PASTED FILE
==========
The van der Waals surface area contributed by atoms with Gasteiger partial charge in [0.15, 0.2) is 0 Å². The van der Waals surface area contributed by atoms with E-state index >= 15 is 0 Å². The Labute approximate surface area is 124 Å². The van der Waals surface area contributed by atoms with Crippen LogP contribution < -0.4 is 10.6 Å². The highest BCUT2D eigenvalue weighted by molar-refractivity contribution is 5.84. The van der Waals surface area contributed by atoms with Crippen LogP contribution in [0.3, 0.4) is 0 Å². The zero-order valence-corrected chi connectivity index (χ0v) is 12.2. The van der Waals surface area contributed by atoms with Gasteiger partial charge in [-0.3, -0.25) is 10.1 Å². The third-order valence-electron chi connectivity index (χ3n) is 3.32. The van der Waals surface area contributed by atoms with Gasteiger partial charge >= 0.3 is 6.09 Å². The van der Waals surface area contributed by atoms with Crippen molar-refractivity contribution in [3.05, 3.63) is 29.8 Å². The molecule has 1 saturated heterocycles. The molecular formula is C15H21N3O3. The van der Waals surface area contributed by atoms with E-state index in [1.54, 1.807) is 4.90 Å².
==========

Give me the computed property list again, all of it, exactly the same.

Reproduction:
The van der Waals surface area contributed by atoms with Gasteiger partial charge in [0.15, 0.2) is 0 Å². The van der Waals surface area contributed by atoms with E-state index >= 15 is 0 Å². The Labute approximate surface area is 124 Å². The van der Waals surface area contributed by atoms with Crippen LogP contribution < -0.4 is 10.6 Å². The highest BCUT2D eigenvalue weighted by molar-refractivity contribution is 5.84. The van der Waals surface area contributed by atoms with Crippen LogP contribution in [0.3, 0.4) is 0 Å². The zero-order valence-corrected chi connectivity index (χ0v) is 12.2. The van der Waals surface area contributed by atoms with Gasteiger partial charge in [-0.3, -0.25) is 10.1 Å². The third-order valence-electron chi connectivity index (χ3n) is 3.32. The van der Waals surface area contributed by atoms with Gasteiger partial charge >= 0.3 is 6.09 Å². The van der Waals surface area contributed by atoms with Crippen molar-refractivity contribution in [3.05, 3.63) is 29.8 Å². The molecule has 1 saturated heterocycles. The molecular formula is C15H21N3O3. The van der Waals surface area contributed by atoms with E-state index in [1.54, 1.807) is 4.90 Å².